North Korea Building An Army Of Hackers, Conducting Cyber-Warfare From China, Elsewhere

North Korea has recently increased its cyber-warfare divisions, doubling the communist nation's elite cyber warfare branch, according to an AFP report out of Seoul. The cyber warfare unit has been bolstered to 5,900 personnel whose focus involves sending malware and virus carrying email to opposing militaries. They conduct these attacks from bases inside China and other allied countries.

The military source who revealed that North Korea has elite hackers conducting cyber attacks from bases in China and elsewhere, said:

"The communist country operates a hacking unit under its General Bureau of Reconnaissance, which is home to some 1,200 professional hackers."

In recent years, several investigations into large scale cyber attacks have regularly ended up pointing to North Korea as the likely instigator.

The cyber attacks are not limited to military targets, either. North Korea follows a form of communism that by definition considers capitalism to be an enemy. According to the AFP report, they has conducted cyber attacks from their bases in China and elsewhere against the South Korean military, government agencies, media broadcasting websites, TV broadcasters and commercial banks.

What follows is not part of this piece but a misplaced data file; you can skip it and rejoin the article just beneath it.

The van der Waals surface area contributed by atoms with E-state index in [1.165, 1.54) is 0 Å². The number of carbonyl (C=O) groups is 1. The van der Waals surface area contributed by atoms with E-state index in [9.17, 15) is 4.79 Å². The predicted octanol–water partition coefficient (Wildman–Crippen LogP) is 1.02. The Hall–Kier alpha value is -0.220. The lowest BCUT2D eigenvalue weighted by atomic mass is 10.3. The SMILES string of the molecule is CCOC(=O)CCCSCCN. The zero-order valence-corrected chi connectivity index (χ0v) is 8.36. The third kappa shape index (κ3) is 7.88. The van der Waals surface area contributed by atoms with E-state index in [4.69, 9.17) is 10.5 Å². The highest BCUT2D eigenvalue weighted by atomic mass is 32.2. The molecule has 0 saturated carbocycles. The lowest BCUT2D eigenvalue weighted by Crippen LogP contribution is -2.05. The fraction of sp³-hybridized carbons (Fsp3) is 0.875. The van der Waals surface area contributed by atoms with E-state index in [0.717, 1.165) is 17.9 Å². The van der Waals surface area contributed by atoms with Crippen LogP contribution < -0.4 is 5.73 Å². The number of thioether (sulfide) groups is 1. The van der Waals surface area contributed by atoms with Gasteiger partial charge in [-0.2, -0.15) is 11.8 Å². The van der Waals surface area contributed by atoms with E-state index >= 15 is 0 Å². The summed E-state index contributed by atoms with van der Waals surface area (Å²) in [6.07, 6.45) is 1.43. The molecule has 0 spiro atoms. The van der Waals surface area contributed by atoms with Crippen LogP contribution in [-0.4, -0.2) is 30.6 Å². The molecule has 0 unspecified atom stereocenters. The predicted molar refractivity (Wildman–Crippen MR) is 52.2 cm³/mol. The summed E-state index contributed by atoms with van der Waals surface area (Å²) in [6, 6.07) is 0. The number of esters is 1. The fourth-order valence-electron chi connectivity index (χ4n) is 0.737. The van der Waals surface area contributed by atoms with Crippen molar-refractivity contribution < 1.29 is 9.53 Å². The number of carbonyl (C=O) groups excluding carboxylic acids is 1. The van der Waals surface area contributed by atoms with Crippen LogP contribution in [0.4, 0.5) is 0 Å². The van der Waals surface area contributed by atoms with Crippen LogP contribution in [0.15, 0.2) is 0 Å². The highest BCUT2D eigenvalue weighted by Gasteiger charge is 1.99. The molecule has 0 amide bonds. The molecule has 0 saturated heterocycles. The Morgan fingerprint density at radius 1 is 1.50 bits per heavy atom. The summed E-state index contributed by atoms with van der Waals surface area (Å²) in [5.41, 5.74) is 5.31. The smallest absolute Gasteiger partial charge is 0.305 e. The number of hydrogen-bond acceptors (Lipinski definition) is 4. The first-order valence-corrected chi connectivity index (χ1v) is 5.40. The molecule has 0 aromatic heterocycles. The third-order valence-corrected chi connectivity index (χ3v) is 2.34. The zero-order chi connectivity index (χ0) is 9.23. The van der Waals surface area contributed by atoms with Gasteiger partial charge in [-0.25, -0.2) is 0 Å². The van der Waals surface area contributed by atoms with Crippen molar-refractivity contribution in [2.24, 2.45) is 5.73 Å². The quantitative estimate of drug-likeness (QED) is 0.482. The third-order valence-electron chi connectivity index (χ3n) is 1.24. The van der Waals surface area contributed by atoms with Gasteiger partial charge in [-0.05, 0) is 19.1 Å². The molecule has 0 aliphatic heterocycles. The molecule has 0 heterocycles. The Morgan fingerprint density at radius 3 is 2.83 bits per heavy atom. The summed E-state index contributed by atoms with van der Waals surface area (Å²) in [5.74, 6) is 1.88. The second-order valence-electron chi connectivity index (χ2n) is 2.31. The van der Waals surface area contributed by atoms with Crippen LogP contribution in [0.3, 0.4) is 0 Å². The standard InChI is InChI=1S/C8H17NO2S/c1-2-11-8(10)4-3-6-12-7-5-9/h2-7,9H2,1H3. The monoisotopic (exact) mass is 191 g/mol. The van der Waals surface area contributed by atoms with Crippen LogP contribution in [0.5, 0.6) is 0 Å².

South Korea has been operating a cyber command to counter the threat of cyber warfare from the north since 2010, according to a report in Rappler. The report suggests that the South Koreans have intensified their efforts to counter the threat of cyber attack from hackers in North Korea recently. North Korea, for its part, denies that they are connecting cyber attacks, claiming that South Korea is simply trying to intensify tension between the rival Koreas.

North Korea regularly accuses the south and other nations of trying to provoke them for everything from running routine military drills to bringing a Bible into the country, to filming movies dictator Kim Jong Un disapproves of. In most cases, the saber rattling is a thinly veiled attempt to receive concessions and handouts from the U.S., South Korea and other governments.

The Korean War, in which the Korean Peninsula was split into a democratic South Korea and a communist North Korea, has never officially ended, though a cease fire has been in effect since 1953.

What do you think? Do the U.S., South Korea and other free market democracies need to be concerned about the hackers from North Korea? Do they pose a serious military or economic threat? If so, how should we go about countering the threat of cyber warfare from North Korea?

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